that's how people die
in rainstorms here, driving
on streets just blocks from their
homes, trying to drive over
a dry creek crossing
they've crossed a thousand times,
a crossing that becomes
in the rain
a river of mud and debris
before they can get
from one side to the other,
passing through and leaving
as quickly as it came,
draining from the hills
into the river systems
that flow east, into flatter land
where water does not drain
so fast, where it flows over
river banks and onto farms
and into towns
and where it stays

My next several poems are from Feeding the Crow, and anthology edited by Susan Bright and published by Plain View Press of Austin, Texas in 1998.

The first of the poems is by Robin Britton.

Britton works for a child care center for teenage parents who attend an alternate, charter school. Her poetry has been published in a series of small hand-made books titled Wake Up Calls and in Poetography I&II, and Diverse City.

Full Moon Ceremony

We ditched our suits.
Slid into the icy water.
Melted Ice.

Howling like wolves,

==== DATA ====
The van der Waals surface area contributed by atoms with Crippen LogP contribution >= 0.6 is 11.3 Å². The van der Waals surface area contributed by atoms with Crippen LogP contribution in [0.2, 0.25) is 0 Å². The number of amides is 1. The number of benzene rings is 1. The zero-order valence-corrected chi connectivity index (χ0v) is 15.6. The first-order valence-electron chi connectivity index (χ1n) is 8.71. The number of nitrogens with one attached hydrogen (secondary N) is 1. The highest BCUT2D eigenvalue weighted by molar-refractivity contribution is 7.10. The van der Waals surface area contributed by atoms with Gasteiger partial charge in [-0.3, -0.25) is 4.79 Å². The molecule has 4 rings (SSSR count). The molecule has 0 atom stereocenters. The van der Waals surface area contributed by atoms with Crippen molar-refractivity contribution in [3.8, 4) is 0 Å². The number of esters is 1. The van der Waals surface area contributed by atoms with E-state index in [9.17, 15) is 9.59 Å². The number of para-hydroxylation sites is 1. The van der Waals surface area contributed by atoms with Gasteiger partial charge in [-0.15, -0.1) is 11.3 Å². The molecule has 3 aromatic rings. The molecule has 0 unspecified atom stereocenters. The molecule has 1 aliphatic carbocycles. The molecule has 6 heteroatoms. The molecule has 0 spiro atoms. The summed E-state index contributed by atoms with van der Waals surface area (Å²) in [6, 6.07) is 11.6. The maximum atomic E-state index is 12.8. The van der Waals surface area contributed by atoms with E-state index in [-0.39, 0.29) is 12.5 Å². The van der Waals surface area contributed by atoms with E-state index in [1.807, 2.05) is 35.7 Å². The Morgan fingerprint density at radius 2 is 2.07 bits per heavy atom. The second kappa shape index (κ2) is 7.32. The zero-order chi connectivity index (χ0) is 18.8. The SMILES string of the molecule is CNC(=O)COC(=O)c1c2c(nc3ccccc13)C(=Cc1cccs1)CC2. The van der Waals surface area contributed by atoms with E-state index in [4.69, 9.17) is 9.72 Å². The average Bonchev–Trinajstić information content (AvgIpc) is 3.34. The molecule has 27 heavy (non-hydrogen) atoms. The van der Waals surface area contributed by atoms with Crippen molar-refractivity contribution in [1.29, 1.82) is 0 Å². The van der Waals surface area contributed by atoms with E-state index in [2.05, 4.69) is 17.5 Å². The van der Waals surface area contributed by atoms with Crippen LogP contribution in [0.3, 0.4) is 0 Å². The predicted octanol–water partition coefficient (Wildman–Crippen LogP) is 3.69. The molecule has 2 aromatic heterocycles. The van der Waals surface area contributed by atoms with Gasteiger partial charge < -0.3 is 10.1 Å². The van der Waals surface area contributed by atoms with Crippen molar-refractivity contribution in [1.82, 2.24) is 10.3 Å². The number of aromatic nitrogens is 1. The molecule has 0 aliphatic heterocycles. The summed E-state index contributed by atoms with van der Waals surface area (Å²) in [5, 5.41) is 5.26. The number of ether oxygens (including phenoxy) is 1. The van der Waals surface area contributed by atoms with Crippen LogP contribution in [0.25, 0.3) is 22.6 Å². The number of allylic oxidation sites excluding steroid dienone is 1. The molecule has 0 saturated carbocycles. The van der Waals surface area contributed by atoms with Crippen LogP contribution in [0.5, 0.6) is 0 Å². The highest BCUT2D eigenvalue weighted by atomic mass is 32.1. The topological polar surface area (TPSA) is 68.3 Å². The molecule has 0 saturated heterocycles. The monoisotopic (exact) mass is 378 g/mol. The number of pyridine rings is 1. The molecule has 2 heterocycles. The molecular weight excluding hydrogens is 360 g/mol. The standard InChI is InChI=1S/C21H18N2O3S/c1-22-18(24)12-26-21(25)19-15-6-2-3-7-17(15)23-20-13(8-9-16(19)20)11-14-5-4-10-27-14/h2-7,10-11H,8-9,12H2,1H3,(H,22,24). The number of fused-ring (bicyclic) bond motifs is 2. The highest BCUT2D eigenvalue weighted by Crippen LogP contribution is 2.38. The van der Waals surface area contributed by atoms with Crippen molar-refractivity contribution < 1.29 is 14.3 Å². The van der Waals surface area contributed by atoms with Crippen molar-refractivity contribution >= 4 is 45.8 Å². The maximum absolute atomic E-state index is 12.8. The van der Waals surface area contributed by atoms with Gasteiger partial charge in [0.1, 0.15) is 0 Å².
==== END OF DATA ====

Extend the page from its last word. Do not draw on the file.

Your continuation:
gliding like otters
down stream to catch the
      light of the moon
      imprinted upon the water
Swimming circles in this reflection.
Splashing upon black velvet
      adorned with gold.
I'm fifty-five.
She's sixty-five.
Harriet's seventy-five.
We are too old to be
      having this much fun.

The next poem in the book is by Jill Wiggins.

Wiggins has a degree in art from St. Edward's University in Austin and works as a writer and graphic designer. Her poetry has appeared in Poetography, Diverse City, and Patchwork. She also has a chapbook titled Lemon Curd and Other Poems.

The Light in Our House

I love the way
      the sun rises in our kitchen window
      catches in a crystal prism
      scatters rainbows on the floor,
      the stove and counters
      even sometimes in the freezer.

      I love the way
      leaves of the ash tree in front
      break up the light
      that falls dappled
      on our bed
      in the afternoon.

I love the way
      the hillside behind the back bedroom
      glows golden-green
      in evening light
      an occasional cardinal flashing in the warming sun.

I love the way
      sunset fills the living room window
      with peaches, purples, pinks
      before we close the blinds
      to shut out the night

Next, from the book, I have this poem by Jennifer Cardenas.

Cardenas is the third of six children and a graduate of Edgewood, ISD in San Antonio, subject of the Edgewood v. Kirby, 1989 Texas Supreme Court case which led to improvement in the equitable funding of rich and poor school districts across the state.